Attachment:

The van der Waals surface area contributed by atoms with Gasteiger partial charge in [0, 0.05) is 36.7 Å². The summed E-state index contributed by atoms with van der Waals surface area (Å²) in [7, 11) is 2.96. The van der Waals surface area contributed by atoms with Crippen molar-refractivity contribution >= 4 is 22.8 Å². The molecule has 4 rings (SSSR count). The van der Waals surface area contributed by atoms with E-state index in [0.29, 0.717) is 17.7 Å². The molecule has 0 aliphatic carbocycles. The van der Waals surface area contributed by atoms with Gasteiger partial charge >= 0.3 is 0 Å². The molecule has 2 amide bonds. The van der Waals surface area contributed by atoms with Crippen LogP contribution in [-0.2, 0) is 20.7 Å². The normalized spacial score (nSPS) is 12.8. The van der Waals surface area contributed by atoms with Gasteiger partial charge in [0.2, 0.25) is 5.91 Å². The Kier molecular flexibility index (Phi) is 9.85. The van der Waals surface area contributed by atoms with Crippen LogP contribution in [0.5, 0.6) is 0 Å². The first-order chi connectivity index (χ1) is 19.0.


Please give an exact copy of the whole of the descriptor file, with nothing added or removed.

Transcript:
The van der Waals surface area contributed by atoms with Gasteiger partial charge in [0, 0.05) is 36.7 Å². The summed E-state index contributed by atoms with van der Waals surface area (Å²) in [7, 11) is 2.96. The van der Waals surface area contributed by atoms with Crippen molar-refractivity contribution >= 4 is 22.8 Å². The molecule has 4 rings (SSSR count). The van der Waals surface area contributed by atoms with E-state index in [0.29, 0.717) is 17.7 Å². The molecule has 0 aliphatic carbocycles. The van der Waals surface area contributed by atoms with Gasteiger partial charge >= 0.3 is 0 Å². The molecule has 2 amide bonds. The van der Waals surface area contributed by atoms with Crippen LogP contribution in [-0.2, 0) is 20.7 Å². The normalized spacial score (nSPS) is 12.8. The van der Waals surface area contributed by atoms with Gasteiger partial charge in [0.2, 0.25) is 5.91 Å². The Kier molecular flexibility index (Phi) is 9.85. The van der Waals surface area contributed by atoms with Crippen LogP contribution in [0.5, 0.6) is 0 Å². The first-order chi connectivity index (χ1) is 19.0.